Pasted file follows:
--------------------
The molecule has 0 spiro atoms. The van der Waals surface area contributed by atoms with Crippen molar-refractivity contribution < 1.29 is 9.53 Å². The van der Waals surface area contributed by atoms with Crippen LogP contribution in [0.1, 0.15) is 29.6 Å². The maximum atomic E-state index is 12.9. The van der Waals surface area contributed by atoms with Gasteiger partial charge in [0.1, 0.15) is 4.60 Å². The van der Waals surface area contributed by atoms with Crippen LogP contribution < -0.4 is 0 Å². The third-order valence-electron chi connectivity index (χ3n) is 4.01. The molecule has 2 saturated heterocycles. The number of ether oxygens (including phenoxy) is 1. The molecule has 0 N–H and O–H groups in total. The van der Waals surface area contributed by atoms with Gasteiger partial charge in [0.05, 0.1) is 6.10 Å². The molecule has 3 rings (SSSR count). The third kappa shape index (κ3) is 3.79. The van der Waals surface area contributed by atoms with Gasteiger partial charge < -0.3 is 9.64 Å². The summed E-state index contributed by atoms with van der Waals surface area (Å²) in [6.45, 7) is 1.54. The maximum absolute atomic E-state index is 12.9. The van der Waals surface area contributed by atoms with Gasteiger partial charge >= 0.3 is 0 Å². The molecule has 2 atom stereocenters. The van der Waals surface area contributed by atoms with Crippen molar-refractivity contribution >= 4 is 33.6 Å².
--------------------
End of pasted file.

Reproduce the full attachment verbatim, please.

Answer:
The molecule has 0 spiro atoms. The van der Waals surface area contributed by atoms with Crippen molar-refractivity contribution < 1.29 is 9.53 Å². The van der Waals surface area contributed by atoms with Crippen LogP contribution in [0.1, 0.15) is 29.6 Å². The maximum atomic E-state index is 12.9. The van der Waals surface area contributed by atoms with Gasteiger partial charge in [0.1, 0.15) is 4.60 Å². The van der Waals surface area contributed by atoms with Crippen LogP contribution < -0.4 is 0 Å². The third-order valence-electron chi connectivity index (χ3n) is 4.01. The molecule has 2 saturated heterocycles. The number of ether oxygens (including phenoxy) is 1. The molecule has 0 N–H and O–H groups in total. The van der Waals surface area contributed by atoms with Gasteiger partial charge in [0.05, 0.1) is 6.10 Å². The molecule has 3 rings (SSSR count). The third kappa shape index (κ3) is 3.79. The van der Waals surface area contributed by atoms with Gasteiger partial charge < -0.3 is 9.64 Å². The summed E-state index contributed by atoms with van der Waals surface area (Å²) in [6.45, 7) is 1.54. The maximum absolute atomic E-state index is 12.9. The van der Waals surface area contributed by atoms with Gasteiger partial charge >= 0.3 is 0 Å². The molecule has 2 atom stereocenters. The van der Waals surface area contributed by atoms with Crippen molar-refractivity contribution >= 4 is 33.6 Å².